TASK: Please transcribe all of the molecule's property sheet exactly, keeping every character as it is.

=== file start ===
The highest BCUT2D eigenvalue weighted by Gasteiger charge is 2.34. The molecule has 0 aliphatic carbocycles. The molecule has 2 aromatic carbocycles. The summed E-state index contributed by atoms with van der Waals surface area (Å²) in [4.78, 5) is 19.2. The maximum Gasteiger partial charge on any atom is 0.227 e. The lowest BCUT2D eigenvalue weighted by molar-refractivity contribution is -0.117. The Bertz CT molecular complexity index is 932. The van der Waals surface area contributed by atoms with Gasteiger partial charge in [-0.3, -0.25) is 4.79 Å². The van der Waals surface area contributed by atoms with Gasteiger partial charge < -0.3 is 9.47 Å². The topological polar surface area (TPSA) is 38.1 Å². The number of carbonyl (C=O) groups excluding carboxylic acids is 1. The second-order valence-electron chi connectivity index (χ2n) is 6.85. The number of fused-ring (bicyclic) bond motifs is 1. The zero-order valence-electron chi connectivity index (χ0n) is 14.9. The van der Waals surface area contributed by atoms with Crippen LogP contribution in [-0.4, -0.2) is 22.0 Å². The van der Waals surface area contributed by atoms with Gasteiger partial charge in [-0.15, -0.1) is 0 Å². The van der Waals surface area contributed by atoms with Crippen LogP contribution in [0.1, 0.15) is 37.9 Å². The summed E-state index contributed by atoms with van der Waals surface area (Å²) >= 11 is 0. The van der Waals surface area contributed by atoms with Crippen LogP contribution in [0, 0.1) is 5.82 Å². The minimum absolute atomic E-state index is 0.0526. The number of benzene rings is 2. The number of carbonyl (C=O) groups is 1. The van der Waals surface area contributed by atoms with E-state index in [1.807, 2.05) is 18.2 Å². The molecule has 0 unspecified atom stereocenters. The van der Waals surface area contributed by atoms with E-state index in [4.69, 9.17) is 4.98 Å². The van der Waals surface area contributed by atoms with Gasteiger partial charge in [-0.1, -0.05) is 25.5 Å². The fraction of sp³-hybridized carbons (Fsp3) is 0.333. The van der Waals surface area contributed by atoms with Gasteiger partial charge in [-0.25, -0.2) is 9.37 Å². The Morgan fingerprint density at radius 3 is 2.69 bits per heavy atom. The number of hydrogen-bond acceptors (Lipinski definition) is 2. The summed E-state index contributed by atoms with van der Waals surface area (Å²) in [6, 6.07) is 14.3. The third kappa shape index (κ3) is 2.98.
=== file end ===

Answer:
The highest BCUT2D eigenvalue weighted by Gasteiger charge is 2.34. The molecule has 0 aliphatic carbocycles. The molecule has 2 aromatic carbocycles. The summed E-state index contributed by atoms with van der Waals surface area (Å²) in [4.78, 5) is 19.2. The maximum Gasteiger partial charge on any atom is 0.227 e. The lowest BCUT2D eigenvalue weighted by molar-refractivity contribution is -0.117. The Bertz CT molecular complexity index is 932. The van der Waals surface area contributed by atoms with Gasteiger partial charge in [-0.3, -0.25) is 4.79 Å². The van der Waals surface area contributed by atoms with Gasteiger partial charge < -0.3 is 9.47 Å². The topological polar surface area (TPSA) is 38.1 Å². The number of carbonyl (C=O) groups excluding carboxylic acids is 1. The second-order valence-electron chi connectivity index (χ2n) is 6.85. The number of fused-ring (bicyclic) bond motifs is 1. The zero-order valence-electron chi connectivity index (χ0n) is 14.9. The van der Waals surface area contributed by atoms with Crippen LogP contribution in [-0.4, -0.2) is 22.0 Å². The van der Waals surface area contributed by atoms with Gasteiger partial charge in [-0.15, -0.1) is 0 Å². The van der Waals surface area contributed by atoms with Crippen LogP contribution in [0.1, 0.15) is 37.9 Å². The summed E-state index contributed by atoms with van der Waals surface area (Å²) >= 11 is 0. The van der Waals surface area contributed by atoms with Crippen LogP contribution in [0, 0.1) is 5.82 Å². The minimum absolute atomic E-state index is 0.0526. The number of benzene rings is 2. The number of carbonyl (C=O) groups is 1. The van der Waals surface area contributed by atoms with E-state index in [1.807, 2.05) is 18.2 Å². The molecule has 0 unspecified atom stereocenters. The van der Waals surface area contributed by atoms with E-state index in [4.69, 9.17) is 4.98 Å². The van der Waals surface area contributed by atoms with Gasteiger partial charge in [-0.1, -0.05) is 25.5 Å². The fraction of sp³-hybridized carbons (Fsp3) is 0.333. The van der Waals surface area contributed by atoms with Gasteiger partial charge in [-0.25, -0.2) is 9.37 Å². The Morgan fingerprint density at radius 3 is 2.69 bits per heavy atom. The number of hydrogen-bond acceptors (Lipinski definition) is 2. The summed E-state index contributed by atoms with van der Waals surface area (Å²) in [6, 6.07) is 14.3. The third kappa shape index (κ3) is 2.98.